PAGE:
Nonprofit Strategy: From “Could Do” to “Should Do” to “Will Do”
July 10, 2014
We hear all the time that the leaders of associations, social services organizations and other nonprofits are overwhelmed with well-intentioned ideas from their stakeholders. New board members feel compelled to present new ideas. Major gifts can come with “strings attached.” Old hands among the staff are comfortable keeping pet programs running year after year. Inevitably, there are more ideas about fulfilling the organization’s mission than there are resources. Ultimately, too many good ideas can lead to some bad outcomes.
The nonprofit leaders we’ve worked with tell us that applying the “inside-out strategic planning” approach has been instrumental in helping their organizations keep from biting off more than they can chew. The steps that follow will help you succeed by maintaining focus and effectively allocating resources.
Frame the Choices
With so many new ideas and ongoing initiatives to consider, it is useful to frame the strategic choices into categories – sometimes called strategic themes—that take advantage of the organization’s multiple strengths and that address multiple threats and opportunities. Those new ideas often emerge from a SWOT analysis, but in our experience the outcome is often a long wish list—not exactly progress when the goal is to focus. (For an interesting take on how to get real value from a SWOT analysis, read this article about SWOT matching.)
Take the example of a membership association whose mission was sound but whose membership was declining. Senior stakeholders agreed that growth was a strategic priority. But to some growth meant attracting more members like themselves. Others were interested in geographic expansion outside the U.S. Still others thought growth meant creating new sources of revenue, such as subscription services or Continuing Professional Education programs. Making clear the nature and potential requirements and consequences of each distinct course of action was essential before debating the relative merits of each.
Once all the ideas are on the table, follow a disciplined process to define various initiatives in a common way so that there is 100% clarity about the strategic choices being considered. This is a critical step for organizations that have a broad stakeholder base, as it ensures a common understanding of the choices before determining which choices to pursue.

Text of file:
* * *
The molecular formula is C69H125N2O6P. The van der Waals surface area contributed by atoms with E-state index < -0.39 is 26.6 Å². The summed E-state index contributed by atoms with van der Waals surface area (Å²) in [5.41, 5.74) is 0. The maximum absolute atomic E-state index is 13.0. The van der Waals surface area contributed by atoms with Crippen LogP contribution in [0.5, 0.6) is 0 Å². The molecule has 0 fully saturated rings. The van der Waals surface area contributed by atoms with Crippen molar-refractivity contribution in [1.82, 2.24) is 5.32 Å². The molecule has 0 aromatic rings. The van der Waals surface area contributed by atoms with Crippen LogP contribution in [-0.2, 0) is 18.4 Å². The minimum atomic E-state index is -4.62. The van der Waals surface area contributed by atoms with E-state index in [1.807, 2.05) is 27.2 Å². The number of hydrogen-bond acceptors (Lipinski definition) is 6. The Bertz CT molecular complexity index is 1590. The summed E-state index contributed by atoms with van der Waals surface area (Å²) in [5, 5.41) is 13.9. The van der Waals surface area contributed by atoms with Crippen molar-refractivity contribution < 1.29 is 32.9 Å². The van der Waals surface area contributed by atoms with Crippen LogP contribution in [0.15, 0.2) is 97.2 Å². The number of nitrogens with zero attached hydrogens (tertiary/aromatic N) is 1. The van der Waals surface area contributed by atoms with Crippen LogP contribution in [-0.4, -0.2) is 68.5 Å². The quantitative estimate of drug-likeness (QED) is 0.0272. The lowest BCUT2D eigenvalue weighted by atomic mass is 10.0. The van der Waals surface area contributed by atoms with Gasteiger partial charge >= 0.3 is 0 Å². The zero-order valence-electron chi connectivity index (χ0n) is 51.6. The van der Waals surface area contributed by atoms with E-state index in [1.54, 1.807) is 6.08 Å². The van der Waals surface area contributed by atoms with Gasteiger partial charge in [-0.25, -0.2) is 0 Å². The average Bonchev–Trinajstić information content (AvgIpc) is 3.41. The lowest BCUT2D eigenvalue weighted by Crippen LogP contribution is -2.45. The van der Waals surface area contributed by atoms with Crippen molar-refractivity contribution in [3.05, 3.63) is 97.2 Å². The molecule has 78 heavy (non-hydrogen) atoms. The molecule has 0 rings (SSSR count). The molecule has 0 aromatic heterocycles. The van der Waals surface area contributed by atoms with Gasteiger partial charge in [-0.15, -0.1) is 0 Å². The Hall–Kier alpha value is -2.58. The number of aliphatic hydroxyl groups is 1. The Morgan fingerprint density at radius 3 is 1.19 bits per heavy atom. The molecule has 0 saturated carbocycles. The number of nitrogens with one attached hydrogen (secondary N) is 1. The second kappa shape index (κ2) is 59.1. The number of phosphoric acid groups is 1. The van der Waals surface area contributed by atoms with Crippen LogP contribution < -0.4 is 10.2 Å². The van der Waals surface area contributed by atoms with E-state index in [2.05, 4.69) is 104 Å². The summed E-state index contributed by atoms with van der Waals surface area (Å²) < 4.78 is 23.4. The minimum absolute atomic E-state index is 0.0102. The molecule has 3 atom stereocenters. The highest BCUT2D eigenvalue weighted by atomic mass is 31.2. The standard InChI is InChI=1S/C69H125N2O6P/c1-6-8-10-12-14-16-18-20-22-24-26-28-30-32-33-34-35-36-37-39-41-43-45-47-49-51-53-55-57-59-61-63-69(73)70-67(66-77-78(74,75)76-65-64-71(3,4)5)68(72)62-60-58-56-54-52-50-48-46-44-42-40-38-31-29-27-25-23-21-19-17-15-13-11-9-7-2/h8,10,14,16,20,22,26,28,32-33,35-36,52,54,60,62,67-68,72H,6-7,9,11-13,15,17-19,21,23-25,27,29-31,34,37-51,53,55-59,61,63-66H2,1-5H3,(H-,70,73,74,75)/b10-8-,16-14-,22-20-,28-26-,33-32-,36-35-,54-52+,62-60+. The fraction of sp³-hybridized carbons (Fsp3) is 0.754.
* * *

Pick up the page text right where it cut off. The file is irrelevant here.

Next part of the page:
And, of course, the devil is in the details. So while it may be easy to agree to a strategy to increase revenue, doing so without clarifying the expected source of these funds (Dues? Sponsorships? Grants? Bequests?) will lead to confusion and disparate efforts down the road. Likewise, efforts to grow revenue will be more effective if guidance and resources are provided in alignment with the type of revenue sought. As any experienced Membership or Development Director will tell you, approaching large corporate organizations is very different from reaching out to individuals.
Debate the Choices – and Move On
Once the strategic choices before you are framed and clear, it’s time to make decisions. With a common foundation of facts, your strategic planning committee is ready to take on what many organizations do prematurely: discuss and debate strategic alternatives. We find that it’s helpful to begin these discussions with what one of our colleagues calls a “recap of the bidding.” A summary of the alternatives for consideration, the rationale for the choice being put forward (e.g. “expected growth in revenue of x%” or “responds to member priorities”) and the establishment of a simple framework for comparison such as the one below often does the trick.
With this as a starting point, your strategic planning committee will be well-positioned to select or eliminate the strategic choices before it.
Ultimately, strategy is defined by both the choices you make and the alternatives you reject. Making choices certainly is difficult in nonprofit organizations overwhelmed by good ideas from well-meaning stakeholders. But it must be done. Keeping the strategic planning process focused on making the right choices for the right reasons is critical in ensuring that the organization fulfills its mission.
Four Warning Signs That Your Nonprofit is a Victim of Too Many Good Ideas
- Things aren’t getting done.
- The staff is stretched too thin and uncertain about how they are contributing to the organization’s mission.
- Stakeholders and Board members voice concerns about mission attainment and relevance
- You’re having trouble prioritizing a long list of initiatives and the budget is insufficient to fully fund high-priority programs.